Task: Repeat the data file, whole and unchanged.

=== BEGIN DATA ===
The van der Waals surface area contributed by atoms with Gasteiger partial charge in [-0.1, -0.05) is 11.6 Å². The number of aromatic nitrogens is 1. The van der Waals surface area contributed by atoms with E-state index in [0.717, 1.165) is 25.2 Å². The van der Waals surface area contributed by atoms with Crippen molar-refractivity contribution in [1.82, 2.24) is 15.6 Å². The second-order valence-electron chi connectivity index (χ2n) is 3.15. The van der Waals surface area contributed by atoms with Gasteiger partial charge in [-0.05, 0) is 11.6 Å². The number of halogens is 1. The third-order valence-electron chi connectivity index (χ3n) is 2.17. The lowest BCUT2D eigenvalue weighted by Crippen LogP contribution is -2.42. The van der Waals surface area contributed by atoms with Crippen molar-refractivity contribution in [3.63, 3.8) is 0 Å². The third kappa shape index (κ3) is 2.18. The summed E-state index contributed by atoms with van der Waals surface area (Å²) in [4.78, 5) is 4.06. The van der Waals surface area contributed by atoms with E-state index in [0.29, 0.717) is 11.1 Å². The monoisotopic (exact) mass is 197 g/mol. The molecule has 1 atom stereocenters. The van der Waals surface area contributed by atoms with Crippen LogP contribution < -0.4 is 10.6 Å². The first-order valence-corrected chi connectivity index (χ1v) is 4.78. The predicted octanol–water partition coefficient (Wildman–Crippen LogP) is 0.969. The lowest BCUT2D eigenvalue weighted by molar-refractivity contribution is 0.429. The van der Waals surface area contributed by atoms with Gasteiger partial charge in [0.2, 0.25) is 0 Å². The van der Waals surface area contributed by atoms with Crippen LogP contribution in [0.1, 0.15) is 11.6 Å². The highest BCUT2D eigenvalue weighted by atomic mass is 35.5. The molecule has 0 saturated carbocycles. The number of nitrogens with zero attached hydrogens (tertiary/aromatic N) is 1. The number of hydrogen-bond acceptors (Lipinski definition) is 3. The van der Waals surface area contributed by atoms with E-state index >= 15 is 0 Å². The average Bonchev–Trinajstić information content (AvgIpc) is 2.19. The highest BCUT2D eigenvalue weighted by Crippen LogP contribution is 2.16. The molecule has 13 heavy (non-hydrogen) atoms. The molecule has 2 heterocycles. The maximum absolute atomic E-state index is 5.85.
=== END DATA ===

The van der Waals surface area contributed by atoms with Gasteiger partial charge in [-0.1, -0.05) is 11.6 Å². The number of aromatic nitrogens is 1. The van der Waals surface area contributed by atoms with E-state index in [0.717, 1.165) is 25.2 Å². The van der Waals surface area contributed by atoms with Crippen molar-refractivity contribution in [1.82, 2.24) is 15.6 Å². The second-order valence-electron chi connectivity index (χ2n) is 3.15. The van der Waals surface area contributed by atoms with Gasteiger partial charge in [-0.05, 0) is 11.6 Å². The number of halogens is 1. The third-order valence-electron chi connectivity index (χ3n) is 2.17. The lowest BCUT2D eigenvalue weighted by Crippen LogP contribution is -2.42. The van der Waals surface area contributed by atoms with Crippen molar-refractivity contribution in [3.63, 3.8) is 0 Å². The third kappa shape index (κ3) is 2.18. The summed E-state index contributed by atoms with van der Waals surface area (Å²) in [4.78, 5) is 4.06. The van der Waals surface area contributed by atoms with E-state index in [0.29, 0.717) is 11.1 Å². The monoisotopic (exact) mass is 197 g/mol. The molecule has 1 atom stereocenters. The van der Waals surface area contributed by atoms with Crippen LogP contribution < -0.4 is 10.6 Å². The first-order valence-corrected chi connectivity index (χ1v) is 4.78. The predicted octanol–water partition coefficient (Wildman–Crippen LogP) is 0.969. The lowest BCUT2D eigenvalue weighted by molar-refractivity contribution is 0.429. The van der Waals surface area contributed by atoms with Gasteiger partial charge in [0.2, 0.25) is 0 Å². The van der Waals surface area contributed by atoms with Crippen LogP contribution in [0.1, 0.15) is 11.6 Å². The highest BCUT2D eigenvalue weighted by atomic mass is 35.5. The molecule has 0 saturated carbocycles. The number of nitrogens with zero attached hydrogens (tertiary/aromatic N) is 1. The number of hydrogen-bond acceptors (Lipinski definition) is 3. The van der Waals surface area contributed by atoms with E-state index >= 15 is 0 Å². The average Bonchev–Trinajstić information content (AvgIpc) is 2.19. The highest BCUT2D eigenvalue weighted by Crippen LogP contribution is 2.16. The molecule has 13 heavy (non-hydrogen) atoms. The molecule has 2 heterocycles. The maximum absolute atomic E-state index is 5.85.